6-B-2018 Dunlin

STATUS
Accepted
DATE VOTING COMPLETED
1ST ROUND
0
HOW MANY OBSERVED?
one
DATE SIGHTING OCCURRED
DATE REPORT PREPARED
REPORTER
Denise Hughes
OTHER OBSERVERS
Bird was originally found on the Nampa CBC (12/23/2017) by Brian Cooper
LOCALITY OF OBSERVATION
Deer Flat National Wildlife Refuge, Lower Dam Canal Outlet, Canyon County.
HABITAT WHERE THE BIRD WAS OBSERVED
Reservoir surrounded by ag fields. Concrete/gravel water outlet for dam.
SIGHTING DURATION, CONDITIONS, and EQUIPMENT USED
I watched the bird for about 15 minutes. It was foggy and cold (26°F) The water in the outlet was partially frozen. Ground covered with snow.
I was approximately 20 feet from the Dunlin. Optics used - Vortex 10x42 HD.
DID YOU TAKE NOTES?
Yes, during the observation
DID YOU CONSULT A FIELD GUIDE OR OTHER REFERENCE WORK?
Yes, during the observation
WHICH GUIDE(S) OR REFERENCE(S): DID YOU CONSULT?
Sibley Guide to North American Birds, David Sibley

The Shorebird Guide, Michael O'Brian
DESCRIPTION OF THE BIRD(s)
Medium sized shorebird in non-breeding plumage. Dull, grayish brown back and head and some streaking on underparts. Heavier streaking was in breast area. It also had a long, drooping bill and dark legs.

Family: Scolopacidae
BEHAVIOR OF THE BIRD(s)
The Dunlin was in the water feeding by probing with it's bill. It was near a Killdeer that chased the Dunlin 4 times. The Dunlin moved off and continued to look for food.
HOW AND WHEN DID YOU POSITIVELY IDENTIFY THE BIRD, AND WHAT CLINCHED THE IDENTIFICATION FOR YOU?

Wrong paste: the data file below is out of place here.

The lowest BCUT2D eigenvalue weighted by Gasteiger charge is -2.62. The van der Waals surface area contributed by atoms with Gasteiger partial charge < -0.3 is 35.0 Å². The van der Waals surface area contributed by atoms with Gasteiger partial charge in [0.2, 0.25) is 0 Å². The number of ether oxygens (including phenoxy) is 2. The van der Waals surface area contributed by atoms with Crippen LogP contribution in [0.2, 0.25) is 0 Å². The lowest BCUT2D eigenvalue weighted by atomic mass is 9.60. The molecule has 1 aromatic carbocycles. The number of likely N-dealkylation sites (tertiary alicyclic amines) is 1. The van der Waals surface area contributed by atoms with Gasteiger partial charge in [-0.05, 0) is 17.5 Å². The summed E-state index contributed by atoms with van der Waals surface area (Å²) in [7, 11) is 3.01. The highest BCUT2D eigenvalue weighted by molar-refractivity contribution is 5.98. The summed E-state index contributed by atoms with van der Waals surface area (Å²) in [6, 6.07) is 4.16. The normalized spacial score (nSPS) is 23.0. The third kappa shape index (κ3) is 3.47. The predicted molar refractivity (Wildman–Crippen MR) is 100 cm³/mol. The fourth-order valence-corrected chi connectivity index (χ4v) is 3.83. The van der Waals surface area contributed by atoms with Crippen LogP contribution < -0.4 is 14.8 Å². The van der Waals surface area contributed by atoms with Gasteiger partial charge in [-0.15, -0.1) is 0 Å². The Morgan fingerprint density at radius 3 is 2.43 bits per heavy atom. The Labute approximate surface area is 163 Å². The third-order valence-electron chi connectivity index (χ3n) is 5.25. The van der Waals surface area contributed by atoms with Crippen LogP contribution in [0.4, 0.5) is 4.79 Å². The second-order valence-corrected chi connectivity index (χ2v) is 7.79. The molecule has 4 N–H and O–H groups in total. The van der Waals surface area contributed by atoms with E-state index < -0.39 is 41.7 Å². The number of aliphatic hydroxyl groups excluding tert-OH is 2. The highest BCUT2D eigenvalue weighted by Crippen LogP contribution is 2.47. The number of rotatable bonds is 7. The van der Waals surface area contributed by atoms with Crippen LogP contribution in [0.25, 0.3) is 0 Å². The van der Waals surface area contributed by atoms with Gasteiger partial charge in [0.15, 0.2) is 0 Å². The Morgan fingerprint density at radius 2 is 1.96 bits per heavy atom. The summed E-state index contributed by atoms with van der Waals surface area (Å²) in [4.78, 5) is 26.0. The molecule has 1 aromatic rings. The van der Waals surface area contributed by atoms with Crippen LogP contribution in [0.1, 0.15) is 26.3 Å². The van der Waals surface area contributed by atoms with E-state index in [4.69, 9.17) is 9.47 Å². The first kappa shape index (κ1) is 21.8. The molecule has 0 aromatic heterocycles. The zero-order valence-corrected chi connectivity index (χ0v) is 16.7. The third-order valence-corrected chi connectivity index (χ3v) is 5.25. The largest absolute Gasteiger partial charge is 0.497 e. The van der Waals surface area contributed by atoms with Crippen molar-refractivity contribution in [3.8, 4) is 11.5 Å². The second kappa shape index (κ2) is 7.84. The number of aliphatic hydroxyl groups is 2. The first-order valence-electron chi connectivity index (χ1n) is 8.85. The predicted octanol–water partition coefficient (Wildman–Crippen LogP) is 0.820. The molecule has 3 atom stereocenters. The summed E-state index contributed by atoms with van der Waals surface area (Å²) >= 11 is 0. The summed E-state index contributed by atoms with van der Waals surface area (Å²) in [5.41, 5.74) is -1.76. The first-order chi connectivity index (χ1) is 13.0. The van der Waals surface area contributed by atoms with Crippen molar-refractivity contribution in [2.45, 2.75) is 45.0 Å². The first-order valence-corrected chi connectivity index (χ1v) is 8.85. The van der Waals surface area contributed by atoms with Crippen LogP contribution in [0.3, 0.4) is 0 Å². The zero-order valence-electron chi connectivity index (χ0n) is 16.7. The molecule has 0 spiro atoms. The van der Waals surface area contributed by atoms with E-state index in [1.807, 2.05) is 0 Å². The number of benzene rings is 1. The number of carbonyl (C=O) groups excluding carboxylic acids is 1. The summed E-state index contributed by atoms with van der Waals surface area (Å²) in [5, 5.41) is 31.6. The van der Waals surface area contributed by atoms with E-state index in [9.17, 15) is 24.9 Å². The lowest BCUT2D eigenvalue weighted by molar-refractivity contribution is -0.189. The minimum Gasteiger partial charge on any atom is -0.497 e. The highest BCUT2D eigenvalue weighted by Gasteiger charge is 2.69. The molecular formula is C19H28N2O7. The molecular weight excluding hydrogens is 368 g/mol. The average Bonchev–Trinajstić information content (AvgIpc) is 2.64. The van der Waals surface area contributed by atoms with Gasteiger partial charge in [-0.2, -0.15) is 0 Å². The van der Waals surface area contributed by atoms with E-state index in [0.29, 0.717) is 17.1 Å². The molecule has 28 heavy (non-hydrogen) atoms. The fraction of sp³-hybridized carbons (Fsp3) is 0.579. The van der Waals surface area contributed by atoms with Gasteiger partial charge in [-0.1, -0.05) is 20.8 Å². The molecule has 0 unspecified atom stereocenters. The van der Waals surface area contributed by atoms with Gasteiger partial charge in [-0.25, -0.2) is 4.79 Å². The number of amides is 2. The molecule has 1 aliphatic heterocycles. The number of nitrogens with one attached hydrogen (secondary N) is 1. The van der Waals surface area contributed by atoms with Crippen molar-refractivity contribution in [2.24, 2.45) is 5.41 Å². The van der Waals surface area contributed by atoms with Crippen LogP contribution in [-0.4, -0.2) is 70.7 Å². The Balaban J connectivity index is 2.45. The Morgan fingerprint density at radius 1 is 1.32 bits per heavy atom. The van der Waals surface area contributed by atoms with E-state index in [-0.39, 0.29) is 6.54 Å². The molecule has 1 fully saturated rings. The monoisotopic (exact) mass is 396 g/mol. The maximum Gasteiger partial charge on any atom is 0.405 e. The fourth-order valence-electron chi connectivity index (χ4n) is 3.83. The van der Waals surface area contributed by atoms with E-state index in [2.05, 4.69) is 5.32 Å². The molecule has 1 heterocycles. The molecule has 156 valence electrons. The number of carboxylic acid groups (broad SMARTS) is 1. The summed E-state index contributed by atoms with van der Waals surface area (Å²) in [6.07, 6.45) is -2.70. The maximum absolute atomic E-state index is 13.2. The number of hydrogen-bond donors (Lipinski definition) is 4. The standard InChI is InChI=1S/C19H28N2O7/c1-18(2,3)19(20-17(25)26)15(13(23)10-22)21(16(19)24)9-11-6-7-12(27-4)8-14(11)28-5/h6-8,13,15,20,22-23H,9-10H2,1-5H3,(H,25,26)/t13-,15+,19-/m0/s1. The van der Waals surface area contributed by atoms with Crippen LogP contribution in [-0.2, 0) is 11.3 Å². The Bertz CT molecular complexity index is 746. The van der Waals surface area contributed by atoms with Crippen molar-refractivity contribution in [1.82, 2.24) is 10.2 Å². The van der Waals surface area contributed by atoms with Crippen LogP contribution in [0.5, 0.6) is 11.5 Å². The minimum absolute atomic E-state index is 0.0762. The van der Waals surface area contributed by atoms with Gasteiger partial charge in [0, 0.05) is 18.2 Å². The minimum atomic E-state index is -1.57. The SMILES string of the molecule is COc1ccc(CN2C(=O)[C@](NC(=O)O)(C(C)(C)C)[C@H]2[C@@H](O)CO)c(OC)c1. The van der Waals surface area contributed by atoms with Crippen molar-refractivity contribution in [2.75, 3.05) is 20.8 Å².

I knew this bird was in the sandpiper family. It wasn't a peep because it was too large. Between the coloring of the bird, the bill length and droop and dark legs I knew it had to be a Dunlin. It also stooped over as it probed the water with it's bill.
HOW DID YOU ELIMINATE SIMILAR SPECIES? WHAT WERE THEY?
There are two sandpipers similar to the Dunlin in non-breeding plumage:

1. Curlew Sandpiper is similar in non-breeding plumage, but has white rump and slightly longer legs. It is more gray than the Dunlin which is grayish brown.
2. Purple Sandpiper in non-breeding plumage is darker, stouter, has short greenish yellow legs, and a bicolored bill
3. Rock Sandpiper is similar to the Dunlin in breeding plumage but not in non-breeding plumage.
WHAT IS YOUR EXPERIENCE WITH THIS (AND SIMILAR) SPECIES?
I have seen this species 33 times in Idaho. My first sighting of a Dunlin was in 2012.
DESCRIBE YOUR GENERAL BIRDING EXPERIENCE
I have been birding since 1999. My level of expertise is good.
WERE PHOTO(S), VIDEO, AND/OR AUDIO OBTAINED FROM THIS SIGHTING?
Photo
SUPPORTING IMAGES

FIRST ROUND VOTING:

Cliff Weisse
Accept

Photo and description support identification of Dunlin.

Carl Lundblad
Accept

Diagnostic pics and description

Shirley Sturts
Accept

good description and photos - similar species eleminated

Dave Trochlell
Accept

This was a Dunlin in basic plumage.

Doug Ward
Accept

Generally sufficient report, though would have liked that the observer considered and discussed Stilt Sandpiper (Calidris himantopus) which can be similar in full basic plumage. However, combination of good photos and mention of "dark legs" good enough for me to "accept" in this round.

Jay Carlisle
Accept

good description and photo

Darren Clark
Accept

Photographs are good.